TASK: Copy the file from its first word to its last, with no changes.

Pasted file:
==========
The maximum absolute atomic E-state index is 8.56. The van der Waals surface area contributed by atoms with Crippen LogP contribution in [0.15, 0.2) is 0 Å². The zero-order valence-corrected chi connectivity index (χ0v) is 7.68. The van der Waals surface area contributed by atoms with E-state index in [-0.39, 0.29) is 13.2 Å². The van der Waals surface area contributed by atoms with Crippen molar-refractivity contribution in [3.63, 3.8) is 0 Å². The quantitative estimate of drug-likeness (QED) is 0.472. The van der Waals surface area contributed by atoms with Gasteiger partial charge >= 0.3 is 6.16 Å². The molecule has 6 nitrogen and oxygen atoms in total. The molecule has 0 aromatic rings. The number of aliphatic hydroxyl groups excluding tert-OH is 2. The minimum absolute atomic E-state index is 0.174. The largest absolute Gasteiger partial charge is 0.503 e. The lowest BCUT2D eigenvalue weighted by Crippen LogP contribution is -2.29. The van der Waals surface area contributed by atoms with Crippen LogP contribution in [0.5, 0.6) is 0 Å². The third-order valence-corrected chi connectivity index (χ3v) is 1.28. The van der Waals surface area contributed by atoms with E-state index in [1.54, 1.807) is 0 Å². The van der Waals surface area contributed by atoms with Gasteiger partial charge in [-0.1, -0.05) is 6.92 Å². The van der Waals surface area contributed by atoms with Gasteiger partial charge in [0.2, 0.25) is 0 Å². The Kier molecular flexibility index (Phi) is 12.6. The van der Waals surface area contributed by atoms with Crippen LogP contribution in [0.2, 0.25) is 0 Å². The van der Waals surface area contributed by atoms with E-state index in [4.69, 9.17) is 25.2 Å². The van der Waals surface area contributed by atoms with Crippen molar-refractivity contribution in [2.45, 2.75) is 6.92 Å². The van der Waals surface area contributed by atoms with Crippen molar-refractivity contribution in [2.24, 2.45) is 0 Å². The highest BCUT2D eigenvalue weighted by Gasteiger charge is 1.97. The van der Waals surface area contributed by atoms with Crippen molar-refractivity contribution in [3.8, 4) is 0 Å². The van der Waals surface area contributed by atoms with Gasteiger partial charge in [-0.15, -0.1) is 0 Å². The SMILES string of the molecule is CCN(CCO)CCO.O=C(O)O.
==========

The maximum absolute atomic E-state index is 8.56. The van der Waals surface area contributed by atoms with Crippen LogP contribution in [0.15, 0.2) is 0 Å². The zero-order valence-corrected chi connectivity index (χ0v) is 7.68. The van der Waals surface area contributed by atoms with E-state index in [-0.39, 0.29) is 13.2 Å². The van der Waals surface area contributed by atoms with Crippen molar-refractivity contribution in [3.63, 3.8) is 0 Å². The quantitative estimate of drug-likeness (QED) is 0.472. The van der Waals surface area contributed by atoms with Gasteiger partial charge >= 0.3 is 6.16 Å². The molecule has 6 nitrogen and oxygen atoms in total. The molecule has 0 aromatic rings. The number of aliphatic hydroxyl groups excluding tert-OH is 2. The minimum absolute atomic E-state index is 0.174. The largest absolute Gasteiger partial charge is 0.503 e. The lowest BCUT2D eigenvalue weighted by Crippen LogP contribution is -2.29. The van der Waals surface area contributed by atoms with Crippen LogP contribution in [0.5, 0.6) is 0 Å². The third-order valence-corrected chi connectivity index (χ3v) is 1.28. The van der Waals surface area contributed by atoms with E-state index in [1.54, 1.807) is 0 Å². The van der Waals surface area contributed by atoms with Gasteiger partial charge in [-0.1, -0.05) is 6.92 Å². The van der Waals surface area contributed by atoms with Gasteiger partial charge in [0.2, 0.25) is 0 Å². The Kier molecular flexibility index (Phi) is 12.6. The van der Waals surface area contributed by atoms with Crippen LogP contribution in [0.2, 0.25) is 0 Å². The van der Waals surface area contributed by atoms with E-state index in [4.69, 9.17) is 25.2 Å². The van der Waals surface area contributed by atoms with Crippen molar-refractivity contribution in [2.45, 2.75) is 6.92 Å². The van der Waals surface area contributed by atoms with Crippen molar-refractivity contribution in [2.24, 2.45) is 0 Å². The highest BCUT2D eigenvalue weighted by Gasteiger charge is 1.97. The van der Waals surface area contributed by atoms with Crippen molar-refractivity contribution in [3.8, 4) is 0 Å². The van der Waals surface area contributed by atoms with Gasteiger partial charge in [-0.15, -0.1) is 0 Å². The SMILES string of the molecule is CCN(CCO)CCO.O=C(O)O.